What can the family do about grandmother who wants to bring grandfather home?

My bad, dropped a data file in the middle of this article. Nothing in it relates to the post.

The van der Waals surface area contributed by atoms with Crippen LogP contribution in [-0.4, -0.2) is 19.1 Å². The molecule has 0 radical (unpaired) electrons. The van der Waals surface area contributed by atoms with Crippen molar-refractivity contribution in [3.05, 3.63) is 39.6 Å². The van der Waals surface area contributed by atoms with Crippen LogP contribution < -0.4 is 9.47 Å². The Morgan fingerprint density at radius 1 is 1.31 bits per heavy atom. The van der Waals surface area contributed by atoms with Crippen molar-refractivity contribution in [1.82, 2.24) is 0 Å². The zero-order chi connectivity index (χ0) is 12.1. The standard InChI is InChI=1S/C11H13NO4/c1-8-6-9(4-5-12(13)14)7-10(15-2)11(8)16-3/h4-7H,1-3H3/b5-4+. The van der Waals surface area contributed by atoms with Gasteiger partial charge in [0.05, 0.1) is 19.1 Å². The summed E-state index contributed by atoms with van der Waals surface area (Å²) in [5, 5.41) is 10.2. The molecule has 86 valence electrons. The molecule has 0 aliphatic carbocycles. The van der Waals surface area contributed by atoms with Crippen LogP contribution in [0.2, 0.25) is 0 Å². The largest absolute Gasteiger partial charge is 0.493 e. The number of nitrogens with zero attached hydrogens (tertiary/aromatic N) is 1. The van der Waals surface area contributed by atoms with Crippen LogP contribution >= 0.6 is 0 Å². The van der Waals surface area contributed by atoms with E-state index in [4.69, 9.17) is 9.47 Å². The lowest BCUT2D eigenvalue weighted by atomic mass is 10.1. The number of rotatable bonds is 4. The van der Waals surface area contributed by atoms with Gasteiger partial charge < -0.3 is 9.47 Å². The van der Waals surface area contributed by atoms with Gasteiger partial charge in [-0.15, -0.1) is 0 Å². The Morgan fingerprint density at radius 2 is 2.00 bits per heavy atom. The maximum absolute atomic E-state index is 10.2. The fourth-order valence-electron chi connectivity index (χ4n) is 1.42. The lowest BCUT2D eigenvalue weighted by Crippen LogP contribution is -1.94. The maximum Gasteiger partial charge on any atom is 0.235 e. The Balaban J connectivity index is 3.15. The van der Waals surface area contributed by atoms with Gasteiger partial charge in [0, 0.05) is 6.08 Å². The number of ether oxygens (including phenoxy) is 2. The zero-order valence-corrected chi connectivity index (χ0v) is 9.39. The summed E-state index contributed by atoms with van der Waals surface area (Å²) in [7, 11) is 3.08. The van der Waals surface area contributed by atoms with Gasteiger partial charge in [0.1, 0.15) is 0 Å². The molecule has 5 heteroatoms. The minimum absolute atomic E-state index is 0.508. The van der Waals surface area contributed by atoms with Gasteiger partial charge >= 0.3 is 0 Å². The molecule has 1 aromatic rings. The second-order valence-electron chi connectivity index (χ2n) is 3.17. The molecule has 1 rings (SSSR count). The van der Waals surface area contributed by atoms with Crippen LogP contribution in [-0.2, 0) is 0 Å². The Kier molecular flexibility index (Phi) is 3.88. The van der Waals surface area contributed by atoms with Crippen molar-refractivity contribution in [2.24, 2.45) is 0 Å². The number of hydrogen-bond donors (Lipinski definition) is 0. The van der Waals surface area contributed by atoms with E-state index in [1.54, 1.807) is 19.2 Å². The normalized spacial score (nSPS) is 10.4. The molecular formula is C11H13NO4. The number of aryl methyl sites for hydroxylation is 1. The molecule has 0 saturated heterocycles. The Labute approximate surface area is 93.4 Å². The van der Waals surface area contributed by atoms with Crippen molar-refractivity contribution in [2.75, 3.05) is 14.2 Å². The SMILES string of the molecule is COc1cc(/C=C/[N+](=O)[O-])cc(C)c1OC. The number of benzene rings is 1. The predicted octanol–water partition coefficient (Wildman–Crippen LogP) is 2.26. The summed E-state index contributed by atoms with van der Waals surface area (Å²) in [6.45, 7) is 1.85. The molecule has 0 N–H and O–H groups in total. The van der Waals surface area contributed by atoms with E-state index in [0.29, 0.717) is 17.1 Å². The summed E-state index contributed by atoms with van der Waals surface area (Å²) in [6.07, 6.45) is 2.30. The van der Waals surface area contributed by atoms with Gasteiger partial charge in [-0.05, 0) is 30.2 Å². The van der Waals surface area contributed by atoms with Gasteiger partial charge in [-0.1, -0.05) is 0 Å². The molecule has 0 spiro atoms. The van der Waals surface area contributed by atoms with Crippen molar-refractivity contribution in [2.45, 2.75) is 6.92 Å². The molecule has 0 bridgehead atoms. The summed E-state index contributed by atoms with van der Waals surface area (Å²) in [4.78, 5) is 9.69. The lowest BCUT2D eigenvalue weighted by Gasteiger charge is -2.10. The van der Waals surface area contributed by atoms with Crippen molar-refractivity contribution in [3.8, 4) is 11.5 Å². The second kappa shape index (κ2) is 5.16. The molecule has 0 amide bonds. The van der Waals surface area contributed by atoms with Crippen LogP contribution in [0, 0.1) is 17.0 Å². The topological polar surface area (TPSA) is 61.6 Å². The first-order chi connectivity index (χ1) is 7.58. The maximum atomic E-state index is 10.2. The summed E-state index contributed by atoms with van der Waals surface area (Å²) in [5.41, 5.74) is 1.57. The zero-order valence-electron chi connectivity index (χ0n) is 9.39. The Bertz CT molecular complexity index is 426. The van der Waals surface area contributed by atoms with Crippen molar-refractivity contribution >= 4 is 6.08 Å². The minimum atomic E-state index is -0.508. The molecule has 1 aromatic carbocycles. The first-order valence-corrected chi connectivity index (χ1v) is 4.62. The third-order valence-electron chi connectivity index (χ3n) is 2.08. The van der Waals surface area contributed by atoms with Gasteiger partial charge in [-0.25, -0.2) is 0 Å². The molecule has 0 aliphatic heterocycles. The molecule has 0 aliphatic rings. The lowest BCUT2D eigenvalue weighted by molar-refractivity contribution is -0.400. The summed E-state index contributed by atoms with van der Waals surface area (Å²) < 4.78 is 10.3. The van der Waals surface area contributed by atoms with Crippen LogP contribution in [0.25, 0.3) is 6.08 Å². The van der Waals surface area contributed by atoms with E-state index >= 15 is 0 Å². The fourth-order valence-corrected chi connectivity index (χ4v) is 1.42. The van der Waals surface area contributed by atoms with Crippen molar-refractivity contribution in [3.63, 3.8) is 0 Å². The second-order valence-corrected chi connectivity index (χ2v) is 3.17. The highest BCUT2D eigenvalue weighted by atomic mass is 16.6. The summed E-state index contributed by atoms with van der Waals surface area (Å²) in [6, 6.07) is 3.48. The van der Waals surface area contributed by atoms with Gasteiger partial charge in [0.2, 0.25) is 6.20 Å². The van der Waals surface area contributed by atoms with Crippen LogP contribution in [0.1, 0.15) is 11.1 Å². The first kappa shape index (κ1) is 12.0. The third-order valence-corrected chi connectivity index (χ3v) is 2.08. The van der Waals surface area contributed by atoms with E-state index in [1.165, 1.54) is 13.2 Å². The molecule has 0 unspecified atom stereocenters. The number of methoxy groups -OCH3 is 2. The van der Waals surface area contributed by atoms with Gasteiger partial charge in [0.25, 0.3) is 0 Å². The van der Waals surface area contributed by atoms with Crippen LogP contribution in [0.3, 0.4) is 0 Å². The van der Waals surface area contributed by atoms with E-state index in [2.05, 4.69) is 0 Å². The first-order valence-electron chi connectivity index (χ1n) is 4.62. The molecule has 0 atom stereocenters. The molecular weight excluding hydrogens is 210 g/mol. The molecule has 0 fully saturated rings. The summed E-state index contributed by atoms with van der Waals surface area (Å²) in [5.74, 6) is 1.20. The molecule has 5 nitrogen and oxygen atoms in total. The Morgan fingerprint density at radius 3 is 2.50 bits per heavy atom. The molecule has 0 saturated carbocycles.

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He really needs to be in a nursing facility. My grandmother is 86, grandfather is 94. He had a stroke in April and she has done everything opposite of what doctors and other medical professionals have told her since day one. The acute care hospital he was in was making great progress with him, but when the time came that medicaid was not going to pay for a longer acute care stay, she refused to go see any rehab facilities, so he ended up in the ONE she looked, then she wasn't happy with the care there. She also tells him everyday that she's going to take him home. Because of her last minute decisions, or lack thereof, he's been to sub-rate facilities and hasn't gotten the care he needed. Now, the time has come that the insurance will no longer cover rehab care. The only way to get him into a nursing home would be for her to apply for medicaid, which she refuses to do, and she won't agree to sign her property over. We've explained that medicaid won't take her house (I know they will put a lien on her house and that it will have to be sold to pay that off when he passes), but she seems to pretend that we have not. I don't know if she's just selfish (she's been a selfish person her whole life, but as she ages, it's getting worse). My grandfather is not a veteran (he was born with a hole in his heart). I cannot move to where they are, I'm just a school teacher, so I can't afford to travel 5 hours every weekend. My brother is an 8 hour drive away and has a home and family with small children to care for, and my parents are elderly themselves (70 and 71), my uncle is 65 and had a heart attack recently, his wife still works full time to support them, as his social security isn't enough. Even if I did live there, I'm 50 and NOT a medical professional. She just won't listen to us, not even to my brother who IS a medical professional. I don't know if we need to take power of attorney or what. Besides, that will take a lot of time and money that I don't have, and meanwhile he's going to be at home being cared for by my 86 yr. old grandma and my 70 year old mother! They can't move him. I'm 50 and a pretty strong person, and I can't move him. I'm at a total loss in this situation.